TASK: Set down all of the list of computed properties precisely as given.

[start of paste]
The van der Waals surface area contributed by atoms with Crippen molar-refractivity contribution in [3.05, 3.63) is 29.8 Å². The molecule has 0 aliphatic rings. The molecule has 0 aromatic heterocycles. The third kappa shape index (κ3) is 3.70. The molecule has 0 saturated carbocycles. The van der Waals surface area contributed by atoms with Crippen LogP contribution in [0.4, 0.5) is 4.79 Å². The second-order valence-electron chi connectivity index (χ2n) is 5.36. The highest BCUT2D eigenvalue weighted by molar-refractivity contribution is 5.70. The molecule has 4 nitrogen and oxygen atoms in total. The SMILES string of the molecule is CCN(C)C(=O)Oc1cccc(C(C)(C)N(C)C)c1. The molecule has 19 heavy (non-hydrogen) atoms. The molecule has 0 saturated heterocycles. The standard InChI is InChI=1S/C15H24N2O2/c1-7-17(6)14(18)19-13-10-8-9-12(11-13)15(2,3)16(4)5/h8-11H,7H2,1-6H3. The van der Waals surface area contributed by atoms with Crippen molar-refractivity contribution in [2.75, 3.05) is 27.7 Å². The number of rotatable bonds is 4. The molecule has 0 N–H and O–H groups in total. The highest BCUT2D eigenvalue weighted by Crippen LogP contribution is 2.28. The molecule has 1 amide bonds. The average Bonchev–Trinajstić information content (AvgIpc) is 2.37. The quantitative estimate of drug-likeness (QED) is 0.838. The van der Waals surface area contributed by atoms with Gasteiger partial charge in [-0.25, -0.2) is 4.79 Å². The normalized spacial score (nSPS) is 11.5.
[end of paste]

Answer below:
The van der Waals surface area contributed by atoms with Crippen molar-refractivity contribution in [3.05, 3.63) is 29.8 Å². The molecule has 0 aliphatic rings. The molecule has 0 aromatic heterocycles. The third kappa shape index (κ3) is 3.70. The molecule has 0 saturated carbocycles. The van der Waals surface area contributed by atoms with Crippen LogP contribution in [0.4, 0.5) is 4.79 Å². The second-order valence-electron chi connectivity index (χ2n) is 5.36. The highest BCUT2D eigenvalue weighted by molar-refractivity contribution is 5.70. The molecule has 4 nitrogen and oxygen atoms in total. The SMILES string of the molecule is CCN(C)C(=O)Oc1cccc(C(C)(C)N(C)C)c1. The molecule has 19 heavy (non-hydrogen) atoms. The molecule has 0 saturated heterocycles. The standard InChI is InChI=1S/C15H24N2O2/c1-7-17(6)14(18)19-13-10-8-9-12(11-13)15(2,3)16(4)5/h8-11H,7H2,1-6H3. The van der Waals surface area contributed by atoms with Crippen molar-refractivity contribution in [2.75, 3.05) is 27.7 Å². The number of rotatable bonds is 4. The molecule has 0 N–H and O–H groups in total. The highest BCUT2D eigenvalue weighted by Crippen LogP contribution is 2.28. The molecule has 1 amide bonds. The average Bonchev–Trinajstić information content (AvgIpc) is 2.37. The quantitative estimate of drug-likeness (QED) is 0.838. The van der Waals surface area contributed by atoms with Gasteiger partial charge in [-0.25, -0.2) is 4.79 Å². The normalized spacial score (nSPS) is 11.5.